So Sheppard was already an established batsman when he went to Cambridge. There he joined JG Dewes, GHG Doggart and PBH May in a batting side probably as strong as any county in England. Sheppard not only maintained his form, but did so well that in August he was chosen for England against West Indies at The Oval. He batted number three and made 11 and 29. During the season he scored 1,885 runs and hit five centuries, including 227 against West Indies at Cambridge. Dewes made 183 and they shared in a stand of 343, the highest opening partnership in the history of Cambridge and the best anywhere in the world against a West Indies team. In the same match Worrell and Weekes put on 350 - a record for any West Indies wicket in England. Against his own county, Sussex, Sheppard helped Dewes in an opening partnership of 349, beating their own record. In the season he also appeared in the remarkable Test trial at Bradford. He was on the opposite side to Laker, who in the first innings took eight for two, and scored only 4 and 3.
Although there were certain flaws still to be eradicated in Sheppard's technique, the Test selectors considered him a fine prospect and they chose him to tour Australia with the MCC side that winter. Sheppard did not have a particularly successful time, averaging only 23, but he appeared in the last two Tests and scored 41 in the second innings at Adelaide. It was in Australia that Sheppard began to alter his style slightly, and he did so by watching and getting advice from Hutton. Mainly an off-side player at first, Sheppard changed his methods so that his defence became tighter and he developed more on- and leg-side strokes. He looked a maturer batsman when he returned to England, and proved it by scoring 2,104 runs (average 52.60), his seven centuries including two in one match for Cambridge against Middlesex at Fenner's.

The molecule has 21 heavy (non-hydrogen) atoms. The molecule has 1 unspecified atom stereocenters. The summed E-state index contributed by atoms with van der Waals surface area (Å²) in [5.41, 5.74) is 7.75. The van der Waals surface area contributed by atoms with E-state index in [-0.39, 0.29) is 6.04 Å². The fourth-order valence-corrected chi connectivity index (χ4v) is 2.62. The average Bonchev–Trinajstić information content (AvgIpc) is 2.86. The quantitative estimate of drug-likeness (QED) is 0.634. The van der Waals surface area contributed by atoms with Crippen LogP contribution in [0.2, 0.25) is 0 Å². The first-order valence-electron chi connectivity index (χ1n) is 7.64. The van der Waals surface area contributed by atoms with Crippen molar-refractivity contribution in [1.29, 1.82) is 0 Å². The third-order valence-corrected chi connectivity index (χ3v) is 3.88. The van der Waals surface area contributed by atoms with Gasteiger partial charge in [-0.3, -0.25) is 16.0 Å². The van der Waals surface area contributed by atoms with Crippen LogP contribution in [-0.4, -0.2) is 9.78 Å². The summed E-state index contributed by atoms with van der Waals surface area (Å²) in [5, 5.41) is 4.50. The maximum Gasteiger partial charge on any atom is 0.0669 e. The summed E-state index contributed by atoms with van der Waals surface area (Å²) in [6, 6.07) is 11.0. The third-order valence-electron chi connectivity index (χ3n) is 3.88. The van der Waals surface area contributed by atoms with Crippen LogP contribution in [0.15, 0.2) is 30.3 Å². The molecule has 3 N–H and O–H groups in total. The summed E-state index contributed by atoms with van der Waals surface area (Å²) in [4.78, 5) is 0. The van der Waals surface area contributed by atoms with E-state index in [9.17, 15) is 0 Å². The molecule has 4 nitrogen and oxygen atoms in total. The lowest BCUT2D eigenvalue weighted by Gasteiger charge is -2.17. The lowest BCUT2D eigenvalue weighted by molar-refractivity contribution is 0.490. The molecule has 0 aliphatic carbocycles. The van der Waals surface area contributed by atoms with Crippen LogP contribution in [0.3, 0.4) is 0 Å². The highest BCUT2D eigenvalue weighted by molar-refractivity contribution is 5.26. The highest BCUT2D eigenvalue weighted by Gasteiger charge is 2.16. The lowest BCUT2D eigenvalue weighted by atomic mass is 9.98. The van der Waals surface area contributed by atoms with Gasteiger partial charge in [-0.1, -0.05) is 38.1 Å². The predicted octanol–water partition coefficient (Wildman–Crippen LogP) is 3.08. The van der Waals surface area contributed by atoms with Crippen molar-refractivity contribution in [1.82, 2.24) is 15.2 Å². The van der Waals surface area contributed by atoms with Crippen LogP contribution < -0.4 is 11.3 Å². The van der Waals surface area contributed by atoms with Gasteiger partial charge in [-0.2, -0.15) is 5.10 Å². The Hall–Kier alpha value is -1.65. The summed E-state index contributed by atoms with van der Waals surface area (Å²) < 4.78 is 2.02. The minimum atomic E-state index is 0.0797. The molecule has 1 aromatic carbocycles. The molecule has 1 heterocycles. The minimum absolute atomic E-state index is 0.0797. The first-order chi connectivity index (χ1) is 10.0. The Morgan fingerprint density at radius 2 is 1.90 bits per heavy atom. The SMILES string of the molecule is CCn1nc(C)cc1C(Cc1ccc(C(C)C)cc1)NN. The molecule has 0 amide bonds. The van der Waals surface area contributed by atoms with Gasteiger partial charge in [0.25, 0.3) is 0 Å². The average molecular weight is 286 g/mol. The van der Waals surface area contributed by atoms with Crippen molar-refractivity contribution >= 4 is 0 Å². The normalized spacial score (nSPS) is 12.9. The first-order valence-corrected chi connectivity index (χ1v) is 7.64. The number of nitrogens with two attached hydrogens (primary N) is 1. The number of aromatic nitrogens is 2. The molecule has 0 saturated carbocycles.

The selectors did not call on him against South Africa, but last season he returned to favour, playing in the Third and Fourth Tests against India. At The Oval he made 119, his first Test hundred. Again he scored over 2,000 runs and he had the satisfaction of heading the English first-class averages with 64.62.
Sheppard, tall and well built, looks a batsman from the moment he takes guard. With legs slightly apart and hands held high and together, he adopts an aggressive attitude, as if showing every intention of getting on with the game. In actual fact he is not a particularly fast scorer, although when on top of the attack he treats all bowling unmercifully. His most productive strokes come in the arc from mid-off to mid-wicket, with a specially good shot off his toes wide of mid-on. He also cuts and pulls well. As a fieldsman, either in the deep or close to the wicket, he is of the highest class. He prefers being near the bat, where he rarely missed a catch. He seems to swoop on the ball as it comes to him and few batsmen risk a sharp single when he is around.
Quiet and unassuming, Sheppard for a long time considered giving up regular cricket to concentrate on the Church. He has been a lay preacher in many parts of England. His loss to the game would have been unfortunate, but in September it was announced that he had accepted an invitation to captain Sussex for 1953. Thus, for the moment, Sheppard remains in cricket. The only time he captained Sussex in 1952 he led the side to victory over the Indians - the second county to beat the touring team in the season. Sheppard's captaincy will no doubt be watched closely, for here is a possible future leader of England. - LS.